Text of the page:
Parenting in a Pandemic: The New School Year

Let’s face it, school is what is on every parent’s mind right now. With the official New York State announcement that schools may open according to district reopening plans and our schools recently publicizing their plans for the upcoming school year, it’s pretty much all parents can talk about.  The most up-to-date information on the reopening plans for White Plains Public Schools can be found here, including the recent announcement that a 100% remote learning option will be available for anyone who wants it.

I have heard from so many people that if they don’t like the plans, they will just homeschool their child(ren). Technically, if you wanted to homeschool, you would have had to submit a letter of intent to homeschool by August 1st, which was already an extension to the previous deadline of July 1st. According to NYS homeschooling laws, you may also submit this intent within 14 days of starting homeschooling. Many parents have decided to take this approach and are now looking for resources after realizing exactly how much is involved in the homeschooling process. Among other steps, there are two main things that need to be done at the outset to notify your school district that you intend to homeschool your child(ren): 1) provide your school district with a Letter of Intent for homeschooling and 2) submit an Individualized Home Instruction Plan for your child(ren) to your district, which includes your curriculum plan for the year.   

Determining your curriculum is a daunting task – it’s not just what you are going to teach, but how you are going to teach it, and how you are going to report on your child’s progress to your district. New York State offers the EngageNY curriculum online for free, but is not the easiest to use, particularly if you have no teaching background. The most straightforward way to go is to investigate paid online curricula.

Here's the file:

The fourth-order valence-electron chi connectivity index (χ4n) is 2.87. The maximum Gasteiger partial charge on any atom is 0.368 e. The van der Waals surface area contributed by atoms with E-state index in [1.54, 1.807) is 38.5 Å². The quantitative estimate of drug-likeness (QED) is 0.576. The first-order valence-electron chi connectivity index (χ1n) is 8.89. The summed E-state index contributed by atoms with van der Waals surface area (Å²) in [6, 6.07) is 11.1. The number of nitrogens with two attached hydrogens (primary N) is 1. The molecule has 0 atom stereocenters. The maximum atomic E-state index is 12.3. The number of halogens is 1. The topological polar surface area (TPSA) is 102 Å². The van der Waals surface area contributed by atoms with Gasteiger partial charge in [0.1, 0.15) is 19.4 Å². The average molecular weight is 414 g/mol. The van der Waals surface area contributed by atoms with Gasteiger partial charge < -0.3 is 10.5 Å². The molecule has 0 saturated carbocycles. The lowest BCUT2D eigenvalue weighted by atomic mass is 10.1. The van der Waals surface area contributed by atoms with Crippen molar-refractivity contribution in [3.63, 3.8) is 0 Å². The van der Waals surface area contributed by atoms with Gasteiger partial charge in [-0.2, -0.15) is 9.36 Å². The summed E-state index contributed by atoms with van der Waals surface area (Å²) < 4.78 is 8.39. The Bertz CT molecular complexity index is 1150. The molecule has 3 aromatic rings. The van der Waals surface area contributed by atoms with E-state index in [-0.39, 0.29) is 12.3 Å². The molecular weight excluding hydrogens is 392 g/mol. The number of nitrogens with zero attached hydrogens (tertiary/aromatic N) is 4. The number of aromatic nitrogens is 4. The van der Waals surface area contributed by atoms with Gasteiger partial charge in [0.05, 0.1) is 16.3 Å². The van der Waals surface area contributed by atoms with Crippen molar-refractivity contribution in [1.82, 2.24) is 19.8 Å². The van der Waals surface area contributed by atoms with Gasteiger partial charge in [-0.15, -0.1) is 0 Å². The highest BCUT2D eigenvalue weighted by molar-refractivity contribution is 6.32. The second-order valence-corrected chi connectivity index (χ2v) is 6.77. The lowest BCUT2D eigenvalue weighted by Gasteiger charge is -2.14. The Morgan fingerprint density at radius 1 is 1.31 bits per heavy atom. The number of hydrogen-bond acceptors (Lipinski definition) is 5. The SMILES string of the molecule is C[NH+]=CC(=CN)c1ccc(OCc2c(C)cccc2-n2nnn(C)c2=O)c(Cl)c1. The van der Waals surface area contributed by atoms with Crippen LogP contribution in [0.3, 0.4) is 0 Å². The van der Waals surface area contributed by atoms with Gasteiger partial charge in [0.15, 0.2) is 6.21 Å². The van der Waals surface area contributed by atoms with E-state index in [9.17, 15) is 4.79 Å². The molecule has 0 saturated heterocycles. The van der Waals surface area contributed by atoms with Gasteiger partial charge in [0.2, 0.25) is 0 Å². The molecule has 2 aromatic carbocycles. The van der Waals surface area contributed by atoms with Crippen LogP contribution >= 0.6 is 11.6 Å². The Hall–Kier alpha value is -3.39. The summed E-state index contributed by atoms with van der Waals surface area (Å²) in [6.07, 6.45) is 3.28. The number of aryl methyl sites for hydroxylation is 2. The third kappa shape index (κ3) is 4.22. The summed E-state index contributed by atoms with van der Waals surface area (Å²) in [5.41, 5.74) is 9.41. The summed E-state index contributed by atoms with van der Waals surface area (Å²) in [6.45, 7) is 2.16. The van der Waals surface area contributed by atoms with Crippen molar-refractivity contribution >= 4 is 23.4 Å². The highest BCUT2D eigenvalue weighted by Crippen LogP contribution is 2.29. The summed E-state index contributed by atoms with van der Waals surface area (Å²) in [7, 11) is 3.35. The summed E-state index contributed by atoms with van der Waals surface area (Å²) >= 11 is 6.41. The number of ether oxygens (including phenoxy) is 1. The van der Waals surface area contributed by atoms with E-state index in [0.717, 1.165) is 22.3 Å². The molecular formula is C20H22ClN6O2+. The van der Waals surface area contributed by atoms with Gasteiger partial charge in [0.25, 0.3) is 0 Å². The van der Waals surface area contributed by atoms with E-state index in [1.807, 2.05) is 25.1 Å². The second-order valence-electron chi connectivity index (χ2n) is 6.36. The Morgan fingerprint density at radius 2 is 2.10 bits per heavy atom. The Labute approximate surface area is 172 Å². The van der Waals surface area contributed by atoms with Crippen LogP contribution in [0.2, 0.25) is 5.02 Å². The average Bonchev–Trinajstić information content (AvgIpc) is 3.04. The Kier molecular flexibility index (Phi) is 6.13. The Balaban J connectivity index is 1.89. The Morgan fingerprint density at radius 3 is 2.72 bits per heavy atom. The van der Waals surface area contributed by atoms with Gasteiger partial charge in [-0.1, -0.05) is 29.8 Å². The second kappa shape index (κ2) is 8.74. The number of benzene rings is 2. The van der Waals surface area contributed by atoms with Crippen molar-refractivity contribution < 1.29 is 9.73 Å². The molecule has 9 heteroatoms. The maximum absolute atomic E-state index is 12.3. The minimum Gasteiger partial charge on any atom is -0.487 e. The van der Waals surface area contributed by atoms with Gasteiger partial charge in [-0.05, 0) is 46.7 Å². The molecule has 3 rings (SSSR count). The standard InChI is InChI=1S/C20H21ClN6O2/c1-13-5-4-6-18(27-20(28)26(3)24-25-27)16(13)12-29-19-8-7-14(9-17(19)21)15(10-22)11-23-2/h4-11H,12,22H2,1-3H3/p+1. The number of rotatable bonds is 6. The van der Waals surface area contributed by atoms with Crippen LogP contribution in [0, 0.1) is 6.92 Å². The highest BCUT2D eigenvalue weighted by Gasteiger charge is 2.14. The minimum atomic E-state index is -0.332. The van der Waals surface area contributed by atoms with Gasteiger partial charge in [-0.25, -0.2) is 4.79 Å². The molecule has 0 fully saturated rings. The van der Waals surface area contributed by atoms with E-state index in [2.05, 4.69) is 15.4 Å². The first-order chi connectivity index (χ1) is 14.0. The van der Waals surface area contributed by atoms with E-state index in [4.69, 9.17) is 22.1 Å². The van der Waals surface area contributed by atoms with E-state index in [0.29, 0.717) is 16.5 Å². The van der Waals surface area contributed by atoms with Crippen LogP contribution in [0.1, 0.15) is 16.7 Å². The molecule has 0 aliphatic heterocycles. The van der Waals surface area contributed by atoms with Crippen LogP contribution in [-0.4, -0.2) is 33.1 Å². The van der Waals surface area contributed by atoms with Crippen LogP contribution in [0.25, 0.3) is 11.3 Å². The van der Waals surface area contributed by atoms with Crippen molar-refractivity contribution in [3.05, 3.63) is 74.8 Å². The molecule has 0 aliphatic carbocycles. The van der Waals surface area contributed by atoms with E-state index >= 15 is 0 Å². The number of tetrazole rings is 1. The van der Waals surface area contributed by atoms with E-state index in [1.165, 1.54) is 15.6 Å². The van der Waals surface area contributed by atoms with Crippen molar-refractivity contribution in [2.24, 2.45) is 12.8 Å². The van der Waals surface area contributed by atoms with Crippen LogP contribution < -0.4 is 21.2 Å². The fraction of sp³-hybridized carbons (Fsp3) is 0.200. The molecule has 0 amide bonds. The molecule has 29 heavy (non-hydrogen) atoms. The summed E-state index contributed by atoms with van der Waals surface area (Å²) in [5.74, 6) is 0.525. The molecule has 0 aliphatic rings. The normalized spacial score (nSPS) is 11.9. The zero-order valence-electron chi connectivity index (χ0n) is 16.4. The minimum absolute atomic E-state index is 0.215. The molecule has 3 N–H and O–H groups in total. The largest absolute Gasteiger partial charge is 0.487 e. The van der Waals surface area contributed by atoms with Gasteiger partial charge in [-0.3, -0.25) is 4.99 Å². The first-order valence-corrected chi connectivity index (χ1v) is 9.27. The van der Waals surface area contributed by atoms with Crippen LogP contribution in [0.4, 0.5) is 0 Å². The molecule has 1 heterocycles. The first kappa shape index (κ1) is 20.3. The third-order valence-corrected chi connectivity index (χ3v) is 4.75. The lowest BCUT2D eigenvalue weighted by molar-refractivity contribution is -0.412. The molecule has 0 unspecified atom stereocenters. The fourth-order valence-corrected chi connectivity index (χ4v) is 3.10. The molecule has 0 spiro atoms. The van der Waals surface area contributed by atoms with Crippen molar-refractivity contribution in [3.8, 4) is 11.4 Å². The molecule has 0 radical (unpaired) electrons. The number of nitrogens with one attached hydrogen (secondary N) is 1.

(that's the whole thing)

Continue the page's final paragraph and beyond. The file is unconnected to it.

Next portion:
Check out these links to explore information on homeschooling in New York, types of styles of homeschooling curriculum, and for reviews of various paid curricula. Note: some of these sites may link to paid content or be paid to promote content.

Many homeschooling parents also make connections on social media which can be a very valuable resource, especially considering the abundance of homeschooling options and the intricacies of getting started and reporting throughout the school year. It can definitely help to reach out and learn from those who have already been homeschooling!

That being said, the majority of parents I’ve interacted with are dealing with three huge concerns about public schooling this year. The first is obviously safety. The hybrid model of children attending school part time brings up many safety issues. Many of us have been quarantining since March and this will greatly expand the people with which we have contact. At this point in time, many schools are not offering a full remote learning option, luckily White Plains is, though more and more schools are starting to make that decision – be sure to check your district's plans regularly as they are all in flux. Second, remote learning is NOT easy. Particularly for those of us with younger children and/or children with learning disabilities, remote learning can be incredibly difficult and time consuming. I, for one, know that I cannot work and help my child with remote learning simultaneously. Remote learning, as shown by the end of last school year, also has significant effects on children’s mental health.

Finally, childcare is a huge issue with this type of hybrid learning. Up until this point, many parents have been able to work from home. As the state reopens, however, more parents have to go back to their respective workplaces. This creates the problem of who is going to watch children as they work on their remote learning days. Afterschool programs have been canceled, daycares have closed, choices have become both scarce and expensive. Working parents are forced to turn to different kinds of childcare options, some which may expose their families to even more people. Personally, we have chosen to have a babysitter come live with us. We are lucky enough to have the resources to make this happen. Many people are not this lucky.

My point, parents, is simply this: this is not easy for anyone. Schools do not want to put extra pressure on parents, teachers are certainly not to blame (many are parents themselves), and we mustn’t blame each other. Whatever you choose to do this coming school year, please recognize that everyone is simply doing the best they can. Please, please do not put down the choices of others. Remember that the choice they are making is the choice that they feel is best for their family and that choice may simply be different from your choice, but not a wrong choice. We are all in this together.

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